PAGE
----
Mistake on page 493
The Intergovernmental Panel on Climate Change was set up by the
United Nations in 1988 to evaluate research done around the world,
mainly using peer-reviewed articles in the scientific literature,
and from 1990 onward it has published five massive reports, the
latest in September 2013, and many supplementary documents.
But it's all nonsense! It includes a mistake.
On page 493 of the 976 pages of the second
of the four volumes (totaling more than 3000 pages) of the IPCC's
Fourth Assessment Report, 2007, there is an estimate that Himalayan
glaciers are melting fast enough to disappear by 2035. This estimate,
based on information from the World Wildlife Fund about difficult
measurements of these debris-strewn glaciers, was soon retracted,
by the IPCC and by the WWF. It had been caught by Professor Graham
Cogley of Trent University in Ontario, who
said: "The reality in the Himalayas is bad enough without exaggerating
it. The glaciers are losing mass and we are fairly sure they are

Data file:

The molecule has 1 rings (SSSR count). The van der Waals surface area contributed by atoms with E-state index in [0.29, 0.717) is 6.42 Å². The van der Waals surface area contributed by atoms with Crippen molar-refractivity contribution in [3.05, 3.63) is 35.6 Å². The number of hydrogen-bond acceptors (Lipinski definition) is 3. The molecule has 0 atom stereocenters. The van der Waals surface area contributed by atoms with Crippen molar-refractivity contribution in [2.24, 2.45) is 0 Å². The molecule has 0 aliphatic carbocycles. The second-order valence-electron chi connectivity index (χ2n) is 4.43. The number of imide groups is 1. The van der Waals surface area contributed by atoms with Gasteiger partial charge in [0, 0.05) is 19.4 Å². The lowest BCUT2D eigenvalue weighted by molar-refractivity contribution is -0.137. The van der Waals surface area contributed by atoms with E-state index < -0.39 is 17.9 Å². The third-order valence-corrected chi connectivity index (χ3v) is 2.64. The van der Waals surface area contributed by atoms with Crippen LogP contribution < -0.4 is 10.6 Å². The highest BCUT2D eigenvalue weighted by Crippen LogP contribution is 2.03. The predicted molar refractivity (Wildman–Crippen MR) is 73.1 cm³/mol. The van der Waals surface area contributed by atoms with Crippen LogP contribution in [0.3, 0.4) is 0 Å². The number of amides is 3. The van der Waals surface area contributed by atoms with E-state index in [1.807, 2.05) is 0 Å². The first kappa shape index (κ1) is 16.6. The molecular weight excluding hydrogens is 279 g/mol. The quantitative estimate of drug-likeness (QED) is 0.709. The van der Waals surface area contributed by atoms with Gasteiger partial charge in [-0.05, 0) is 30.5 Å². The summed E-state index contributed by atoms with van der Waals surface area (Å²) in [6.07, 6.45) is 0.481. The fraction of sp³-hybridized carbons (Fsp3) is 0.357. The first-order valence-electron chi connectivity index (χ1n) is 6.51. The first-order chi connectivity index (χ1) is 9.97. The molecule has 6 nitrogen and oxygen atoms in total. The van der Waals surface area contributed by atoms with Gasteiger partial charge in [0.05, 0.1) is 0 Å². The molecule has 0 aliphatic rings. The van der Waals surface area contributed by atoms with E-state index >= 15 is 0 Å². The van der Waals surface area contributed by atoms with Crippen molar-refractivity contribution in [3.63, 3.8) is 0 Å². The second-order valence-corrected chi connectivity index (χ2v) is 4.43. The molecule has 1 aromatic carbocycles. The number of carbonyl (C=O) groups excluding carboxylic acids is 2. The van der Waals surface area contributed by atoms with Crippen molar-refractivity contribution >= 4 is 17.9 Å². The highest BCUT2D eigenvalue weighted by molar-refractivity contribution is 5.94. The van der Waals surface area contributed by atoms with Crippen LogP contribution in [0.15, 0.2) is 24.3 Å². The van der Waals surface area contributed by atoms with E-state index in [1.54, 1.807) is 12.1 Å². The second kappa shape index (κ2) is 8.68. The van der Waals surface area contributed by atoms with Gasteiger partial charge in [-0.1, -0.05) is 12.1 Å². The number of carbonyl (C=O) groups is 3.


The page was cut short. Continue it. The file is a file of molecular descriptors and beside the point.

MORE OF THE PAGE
losing mass faster now than a few years ago. We also know that the
Himalayan glacier water could become a non-renewable resource."
The mis-estimate was seized on by global-heating
deniers and labeled "Glaciergate" as if it will be fine for
the glaciers to disappear and the Ganges, Mekong, and Yangtze to
run dry a few decades later.
And there is at least one other mistake:
the percentage of the Netherlands below sea-level was said to be
55; this figure, which had been provided by the Dutch government,
should have been 26, as the IPCC and the Dutch government soon stated.
And there have been mistakes in the opposite
direction. IPCC reports have given estimates for the speed of disappearance
of Greenland and Antarctic glaciers and the Arctic ice cap, and
the rise of sea levels, which are proving to be too low.
Deniers avoid mentioning this.
In many thousand pages of carefully detailed
science, it would be surprising if there were not a mistake. To
say that it invalidates the whole and shows that global heating
is not happening is like saying a car won't run because someone
left a speck of dirt on the right rear window. Or, to use another's
metaphor (Luke 6:42): "Hypocrite, first remove the beam from your
own eye, and then you will see clearly to remove the speck from
your brother's eye."